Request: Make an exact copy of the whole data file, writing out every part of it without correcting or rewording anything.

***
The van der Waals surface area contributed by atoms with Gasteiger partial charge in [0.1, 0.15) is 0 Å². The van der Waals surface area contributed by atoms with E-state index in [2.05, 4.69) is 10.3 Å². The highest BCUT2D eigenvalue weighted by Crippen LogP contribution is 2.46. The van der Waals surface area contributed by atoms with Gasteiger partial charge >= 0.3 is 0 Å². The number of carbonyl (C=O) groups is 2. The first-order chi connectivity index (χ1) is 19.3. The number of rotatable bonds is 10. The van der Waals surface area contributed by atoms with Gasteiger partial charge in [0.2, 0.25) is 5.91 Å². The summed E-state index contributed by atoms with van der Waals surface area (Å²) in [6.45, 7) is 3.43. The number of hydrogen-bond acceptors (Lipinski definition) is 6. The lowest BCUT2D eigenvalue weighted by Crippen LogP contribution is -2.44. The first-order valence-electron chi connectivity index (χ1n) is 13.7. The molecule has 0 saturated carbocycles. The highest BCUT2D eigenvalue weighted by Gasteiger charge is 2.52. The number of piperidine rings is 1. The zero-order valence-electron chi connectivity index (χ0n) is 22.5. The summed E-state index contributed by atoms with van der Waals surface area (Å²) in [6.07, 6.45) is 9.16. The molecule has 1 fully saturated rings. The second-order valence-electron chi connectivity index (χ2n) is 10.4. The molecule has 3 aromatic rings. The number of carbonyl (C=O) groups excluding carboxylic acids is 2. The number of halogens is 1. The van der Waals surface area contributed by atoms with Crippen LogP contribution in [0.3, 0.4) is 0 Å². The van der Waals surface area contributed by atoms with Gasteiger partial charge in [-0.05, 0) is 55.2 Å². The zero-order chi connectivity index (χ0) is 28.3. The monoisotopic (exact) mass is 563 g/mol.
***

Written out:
The van der Waals surface area contributed by atoms with Gasteiger partial charge in [0.1, 0.15) is 0 Å². The van der Waals surface area contributed by atoms with E-state index in [2.05, 4.69) is 10.3 Å². The highest BCUT2D eigenvalue weighted by Crippen LogP contribution is 2.46. The van der Waals surface area contributed by atoms with Gasteiger partial charge >= 0.3 is 0 Å². The number of carbonyl (C=O) groups is 2. The first-order chi connectivity index (χ1) is 19.3. The number of rotatable bonds is 10. The van der Waals surface area contributed by atoms with Gasteiger partial charge in [0.2, 0.25) is 5.91 Å². The summed E-state index contributed by atoms with van der Waals surface area (Å²) in [6.45, 7) is 3.43. The number of hydrogen-bond acceptors (Lipinski definition) is 6. The lowest BCUT2D eigenvalue weighted by Crippen LogP contribution is -2.44. The first-order valence-electron chi connectivity index (χ1n) is 13.7. The molecule has 0 saturated carbocycles. The highest BCUT2D eigenvalue weighted by Gasteiger charge is 2.52. The number of piperidine rings is 1. The zero-order valence-electron chi connectivity index (χ0n) is 22.5. The summed E-state index contributed by atoms with van der Waals surface area (Å²) in [6.07, 6.45) is 9.16. The molecule has 1 fully saturated rings. The second-order valence-electron chi connectivity index (χ2n) is 10.4. The molecule has 3 aromatic rings. The number of carbonyl (C=O) groups excluding carboxylic acids is 2. The number of halogens is 1. The van der Waals surface area contributed by atoms with Crippen LogP contribution in [0.3, 0.4) is 0 Å². The van der Waals surface area contributed by atoms with Gasteiger partial charge in [-0.05, 0) is 55.2 Å². The zero-order chi connectivity index (χ0) is 28.3. The monoisotopic (exact) mass is 563 g/mol.